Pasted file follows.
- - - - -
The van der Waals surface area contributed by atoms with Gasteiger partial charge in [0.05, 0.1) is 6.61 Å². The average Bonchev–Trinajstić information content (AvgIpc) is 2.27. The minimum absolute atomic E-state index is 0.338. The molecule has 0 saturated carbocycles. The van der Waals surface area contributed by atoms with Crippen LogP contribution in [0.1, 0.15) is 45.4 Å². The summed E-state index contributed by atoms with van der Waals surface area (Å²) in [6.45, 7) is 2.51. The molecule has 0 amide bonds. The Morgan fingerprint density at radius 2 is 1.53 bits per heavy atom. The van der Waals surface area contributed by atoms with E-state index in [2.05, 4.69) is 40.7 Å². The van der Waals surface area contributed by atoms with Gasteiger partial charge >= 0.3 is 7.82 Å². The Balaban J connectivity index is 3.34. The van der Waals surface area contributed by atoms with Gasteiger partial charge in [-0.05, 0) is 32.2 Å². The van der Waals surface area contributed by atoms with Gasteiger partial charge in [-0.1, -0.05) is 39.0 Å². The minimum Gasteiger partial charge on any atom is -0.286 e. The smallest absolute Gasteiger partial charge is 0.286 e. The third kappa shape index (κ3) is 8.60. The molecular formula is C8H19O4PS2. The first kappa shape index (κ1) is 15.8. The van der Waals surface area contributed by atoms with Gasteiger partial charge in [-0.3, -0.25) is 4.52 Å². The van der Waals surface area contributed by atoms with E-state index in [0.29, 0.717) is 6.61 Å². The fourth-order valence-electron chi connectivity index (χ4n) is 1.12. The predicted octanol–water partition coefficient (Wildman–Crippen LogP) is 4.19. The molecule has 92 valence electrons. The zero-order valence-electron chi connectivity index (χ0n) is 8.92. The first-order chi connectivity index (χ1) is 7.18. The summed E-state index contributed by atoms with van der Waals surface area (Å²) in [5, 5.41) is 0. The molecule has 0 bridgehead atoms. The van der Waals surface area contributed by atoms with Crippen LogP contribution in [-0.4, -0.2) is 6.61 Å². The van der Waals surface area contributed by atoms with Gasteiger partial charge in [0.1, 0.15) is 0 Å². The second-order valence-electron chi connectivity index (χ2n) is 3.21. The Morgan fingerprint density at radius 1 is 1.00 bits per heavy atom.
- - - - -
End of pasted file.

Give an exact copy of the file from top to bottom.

The van der Waals surface area contributed by atoms with Gasteiger partial charge in [0.05, 0.1) is 6.61 Å². The average Bonchev–Trinajstić information content (AvgIpc) is 2.27. The minimum absolute atomic E-state index is 0.338. The molecule has 0 saturated carbocycles. The van der Waals surface area contributed by atoms with Crippen LogP contribution in [0.1, 0.15) is 45.4 Å². The summed E-state index contributed by atoms with van der Waals surface area (Å²) in [6.45, 7) is 2.51. The molecule has 0 amide bonds. The Morgan fingerprint density at radius 2 is 1.53 bits per heavy atom. The van der Waals surface area contributed by atoms with E-state index in [2.05, 4.69) is 40.7 Å². The van der Waals surface area contributed by atoms with Gasteiger partial charge >= 0.3 is 7.82 Å². The Balaban J connectivity index is 3.34. The van der Waals surface area contributed by atoms with Gasteiger partial charge in [-0.05, 0) is 32.2 Å². The van der Waals surface area contributed by atoms with Gasteiger partial charge in [-0.1, -0.05) is 39.0 Å². The minimum Gasteiger partial charge on any atom is -0.286 e. The smallest absolute Gasteiger partial charge is 0.286 e. The third kappa shape index (κ3) is 8.60. The molecular formula is C8H19O4PS2. The first kappa shape index (κ1) is 15.8. The van der Waals surface area contributed by atoms with Gasteiger partial charge in [-0.3, -0.25) is 4.52 Å². The van der Waals surface area contributed by atoms with E-state index in [0.29, 0.717) is 6.61 Å². The fourth-order valence-electron chi connectivity index (χ4n) is 1.12. The predicted octanol–water partition coefficient (Wildman–Crippen LogP) is 4.19. The molecule has 92 valence electrons. The zero-order valence-electron chi connectivity index (χ0n) is 8.92. The first-order chi connectivity index (χ1) is 7.18. The summed E-state index contributed by atoms with van der Waals surface area (Å²) in [5, 5.41) is 0. The molecule has 0 bridgehead atoms. The van der Waals surface area contributed by atoms with Crippen LogP contribution in [-0.4, -0.2) is 6.61 Å². The van der Waals surface area contributed by atoms with Gasteiger partial charge in [0.1, 0.15) is 0 Å². The second-order valence-electron chi connectivity index (χ2n) is 3.21. The Morgan fingerprint density at radius 1 is 1.00 bits per heavy atom.